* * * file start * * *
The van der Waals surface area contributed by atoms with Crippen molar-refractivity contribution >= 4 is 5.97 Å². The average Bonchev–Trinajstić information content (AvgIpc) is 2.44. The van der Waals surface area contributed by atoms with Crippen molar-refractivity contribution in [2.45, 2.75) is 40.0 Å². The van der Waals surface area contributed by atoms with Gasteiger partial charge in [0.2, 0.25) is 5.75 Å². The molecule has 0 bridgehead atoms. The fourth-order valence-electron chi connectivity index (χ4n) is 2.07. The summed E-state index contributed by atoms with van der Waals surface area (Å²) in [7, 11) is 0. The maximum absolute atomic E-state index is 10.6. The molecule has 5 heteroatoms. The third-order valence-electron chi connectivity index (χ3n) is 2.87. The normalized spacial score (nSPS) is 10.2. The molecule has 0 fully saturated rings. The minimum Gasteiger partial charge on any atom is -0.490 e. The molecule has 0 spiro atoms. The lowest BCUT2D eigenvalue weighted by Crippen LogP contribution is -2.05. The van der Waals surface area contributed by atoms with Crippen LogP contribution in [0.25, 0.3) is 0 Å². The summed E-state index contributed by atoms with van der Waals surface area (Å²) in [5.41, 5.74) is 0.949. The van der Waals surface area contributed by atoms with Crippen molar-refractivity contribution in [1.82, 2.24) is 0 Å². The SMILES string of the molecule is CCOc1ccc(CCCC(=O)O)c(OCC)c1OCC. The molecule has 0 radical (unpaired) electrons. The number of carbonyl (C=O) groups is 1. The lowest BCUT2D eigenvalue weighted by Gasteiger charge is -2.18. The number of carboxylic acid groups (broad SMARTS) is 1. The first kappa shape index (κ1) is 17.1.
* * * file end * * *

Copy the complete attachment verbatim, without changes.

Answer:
The van der Waals surface area contributed by atoms with Crippen molar-refractivity contribution >= 4 is 5.97 Å². The average Bonchev–Trinajstić information content (AvgIpc) is 2.44. The van der Waals surface area contributed by atoms with Crippen molar-refractivity contribution in [2.45, 2.75) is 40.0 Å². The van der Waals surface area contributed by atoms with Gasteiger partial charge in [0.2, 0.25) is 5.75 Å². The molecule has 0 bridgehead atoms. The fourth-order valence-electron chi connectivity index (χ4n) is 2.07. The summed E-state index contributed by atoms with van der Waals surface area (Å²) in [7, 11) is 0. The maximum absolute atomic E-state index is 10.6. The molecule has 5 heteroatoms. The third-order valence-electron chi connectivity index (χ3n) is 2.87. The normalized spacial score (nSPS) is 10.2. The molecule has 0 fully saturated rings. The minimum Gasteiger partial charge on any atom is -0.490 e. The molecule has 0 spiro atoms. The lowest BCUT2D eigenvalue weighted by Crippen LogP contribution is -2.05. The van der Waals surface area contributed by atoms with Crippen LogP contribution in [0.25, 0.3) is 0 Å². The summed E-state index contributed by atoms with van der Waals surface area (Å²) in [5.41, 5.74) is 0.949. The van der Waals surface area contributed by atoms with Crippen molar-refractivity contribution in [1.82, 2.24) is 0 Å². The SMILES string of the molecule is CCOc1ccc(CCCC(=O)O)c(OCC)c1OCC. The molecule has 0 radical (unpaired) electrons. The number of carbonyl (C=O) groups is 1. The lowest BCUT2D eigenvalue weighted by Gasteiger charge is -2.18. The number of carboxylic acid groups (broad SMARTS) is 1. The first kappa shape index (κ1) is 17.1.